New York NEWSDAY

Sad but Likeable Family At the Edge of the Sea
January 30, 1995, by Dan Cryer
OPEN WATER, by Maria Flook. 327 pp. Pantheon Books.

WITH HER SECOND novel, “Open Water,” Maria Flook’s fiction has come of age. She’s shaken the erotic-noir chic of her first, “Family Night” (1993), out of her system without sacrificing the spiky, agile lyricism of her prose.

It’s not as though “Family Night” wasn’t good – it was, after all, a finalist for the PEN / Hemingway award for first fiction. But “Open Water” represents a more commodious mainstream direction: It’s as though Martin Amis had been reborn as Anne Tyler. While underscoring the unconventional makeup of contemporary families, the novel delights us with touching, deeply felt comedy.

If Cam, the 30-ish man at the center of “Family Night,” was an unlikably self-centered sexual daredevil with a caustic wit, Willis Pratt, by contrast, inhabits a quieter, more gentle universe. Discharged from the Navy because of incorrigible thievery, Willis returns to Rhode Island to share a big Victorian place on the Newport waterfront with his adoptive mother, Rennie Hopkins. Given to goading bad fortune into worse, Willis is nursing a broken wrist that he’d intentionally slammed into a post the day he left the base. Rennie’s condition is more serious; she’s dying of cancer.

Next door, Holly Jensen is recovering from a divorce, “moving from a stale, familiar loneliness into a fresh state of loneliness.” Her audacious burning of her erstwhile marital bed resulted in an arson charge and humiliating newspaper notoriety (“SPURNED WIFE IGNITES THE NEST”). No wonder she’s the talk of the town.

The town in question is hardly the Newport of the mansion-and-yacht set. Through vivid description and telling detail, Flook deftly evokes her working-class world by the sea. The sea is a constant eerie presence, a source of wonder, sustenance and death. These Newporters fish for a living, drive trucks, clean motels and sometimes can’t avoid the temptations of petty crime.

Willis’ best friend, Fritz Federico, is always trying to lure him into off-the-wall schemes. Early in the book, we see the pair dumping a load of stolen tools into a pond, Willis having persuaded his buddy that he’d no doubt be caught. Before long, though, Willis is going along for the delivery of illegally imported exotic birds. From this misguided venture, Willis gets an unwanted introduction to Gene Showalter, a creepy entrepreneur whose specialty is 3-D porno filmstrips.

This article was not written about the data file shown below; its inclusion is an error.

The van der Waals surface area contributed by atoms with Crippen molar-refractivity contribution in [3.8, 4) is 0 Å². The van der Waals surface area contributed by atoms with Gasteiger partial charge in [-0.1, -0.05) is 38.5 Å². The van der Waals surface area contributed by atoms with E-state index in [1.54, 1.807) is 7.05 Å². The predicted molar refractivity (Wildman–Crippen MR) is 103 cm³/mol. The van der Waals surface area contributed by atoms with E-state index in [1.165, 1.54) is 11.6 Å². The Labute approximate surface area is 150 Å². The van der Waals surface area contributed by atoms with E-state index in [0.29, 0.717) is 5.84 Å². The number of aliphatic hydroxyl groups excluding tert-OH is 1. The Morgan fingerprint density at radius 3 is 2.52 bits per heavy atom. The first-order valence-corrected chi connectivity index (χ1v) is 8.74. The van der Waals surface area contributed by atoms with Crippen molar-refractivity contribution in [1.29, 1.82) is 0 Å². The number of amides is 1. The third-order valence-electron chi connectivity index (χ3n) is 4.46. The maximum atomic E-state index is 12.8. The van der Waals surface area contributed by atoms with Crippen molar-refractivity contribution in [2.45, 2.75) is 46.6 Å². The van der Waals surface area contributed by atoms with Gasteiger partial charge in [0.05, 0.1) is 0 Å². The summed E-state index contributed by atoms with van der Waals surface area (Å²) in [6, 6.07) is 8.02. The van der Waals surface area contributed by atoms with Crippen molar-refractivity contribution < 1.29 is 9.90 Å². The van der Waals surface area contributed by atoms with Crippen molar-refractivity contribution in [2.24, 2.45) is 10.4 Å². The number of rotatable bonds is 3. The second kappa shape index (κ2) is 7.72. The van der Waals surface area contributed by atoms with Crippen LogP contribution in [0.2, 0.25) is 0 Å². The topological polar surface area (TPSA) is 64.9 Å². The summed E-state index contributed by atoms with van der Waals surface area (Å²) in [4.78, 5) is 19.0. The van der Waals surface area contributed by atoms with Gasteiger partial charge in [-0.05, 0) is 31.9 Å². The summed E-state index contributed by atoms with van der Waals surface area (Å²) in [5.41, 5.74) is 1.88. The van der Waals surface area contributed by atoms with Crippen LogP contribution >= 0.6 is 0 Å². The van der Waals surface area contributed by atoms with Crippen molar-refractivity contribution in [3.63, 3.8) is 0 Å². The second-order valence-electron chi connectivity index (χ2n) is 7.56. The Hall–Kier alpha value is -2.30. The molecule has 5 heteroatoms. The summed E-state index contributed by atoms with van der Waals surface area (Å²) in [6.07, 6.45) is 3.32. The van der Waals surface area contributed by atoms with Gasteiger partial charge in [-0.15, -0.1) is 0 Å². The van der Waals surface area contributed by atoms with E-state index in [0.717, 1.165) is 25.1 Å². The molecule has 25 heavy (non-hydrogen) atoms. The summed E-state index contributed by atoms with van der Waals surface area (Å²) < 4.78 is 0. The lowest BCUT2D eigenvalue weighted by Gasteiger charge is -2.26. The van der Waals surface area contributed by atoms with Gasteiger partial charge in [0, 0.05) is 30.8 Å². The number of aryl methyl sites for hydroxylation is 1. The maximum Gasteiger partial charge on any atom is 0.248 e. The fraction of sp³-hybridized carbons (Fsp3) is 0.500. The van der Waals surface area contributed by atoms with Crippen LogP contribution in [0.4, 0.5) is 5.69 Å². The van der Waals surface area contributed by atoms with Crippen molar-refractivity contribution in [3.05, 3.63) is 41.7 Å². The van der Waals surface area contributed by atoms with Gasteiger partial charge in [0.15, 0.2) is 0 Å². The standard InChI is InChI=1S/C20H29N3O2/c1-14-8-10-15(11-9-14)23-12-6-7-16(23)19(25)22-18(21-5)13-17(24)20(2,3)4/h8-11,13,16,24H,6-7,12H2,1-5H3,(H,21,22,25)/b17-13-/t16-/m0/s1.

Meantime, Rennie’s sole biological offspring, Munro, a prominent local banker with more arrogance than good sense, is bent on shoving his mother into a fancy nursing home, Chateau-sur-Mer. Sarcasm is her primary mode of resistance (“It’s the Last Supper every night,” she quips). Willis and Holly form her posse of ardent co-conspirators.

Although Flook kept the characters in “Family Night” at a discreet distance, she takes Willis right to her bosom. She makes him an orphan, for sure, but never stoops to sentimentality. Willis is a bit of a lost soul who can’t figure out what to do with himself, can’t find love and can’t stay away from Rennie’s morphine pills. But he’s an adorable dreamer whose primary mode of expression is memorized radio DJ patter and oldies lyrics.

Willis ended up at Rennie’s after the death of his beloved Cuban-born mother with the country-tune name of Wydette – yes, Cuban-Americans do get Americanized. He was 13 and never forgave his father, Lester, for letting his mother choke to death on a sausage-and-pepper hero during a squabble. But Lester at least courted a new girlfriend, the twice-widowed Rennie, and then was good enough to die himself.

“She was building up before his eyes,” thinks the teenaged Willis, “like one of those stalagmites he’d read about. She was unfathomable and beautiful and there forever.” But Rennie won’t be, and Flook’s account of her gallant descent is heartbreakingly potent.

The author paces her story well, penetrates to the depth of her major characters while successfully sketching in some hilarious minor ones and sets up scene after funny scene. Her prose is at once elegant and piquant. It’s a perfect-pitch performance capable of summoning character or landscape with equal facility. One notes in particular her forte for deriving emotional truths from the nuances of body language:

“In cold weather he {Fritz} shivered in lightning-fast tugs and rolls of his shoulders, vibrating like a tuning fork. And always, his face was blank. He never had any expression . . . Willis envied how that gloom lived outside of Fritz instead of in his head.”

And here is an early encounter between Willis and Holly: “He looked at her again, with complete familiarity. He looked at her the way a mechanic sees a big table of parts he has just disassembled, deciding if and when to put them back together.”

The title of “Family Night” was all irony, as the “family” in question proved to be ersatz and short-lived, composed of too many unstable elements. But “Open Water” shows a more tender, more poignant side of Maria Flook. By book’s end, her Willis, Rennie and Holly really are a family, for better or worse, in sickness and in health, even unto death.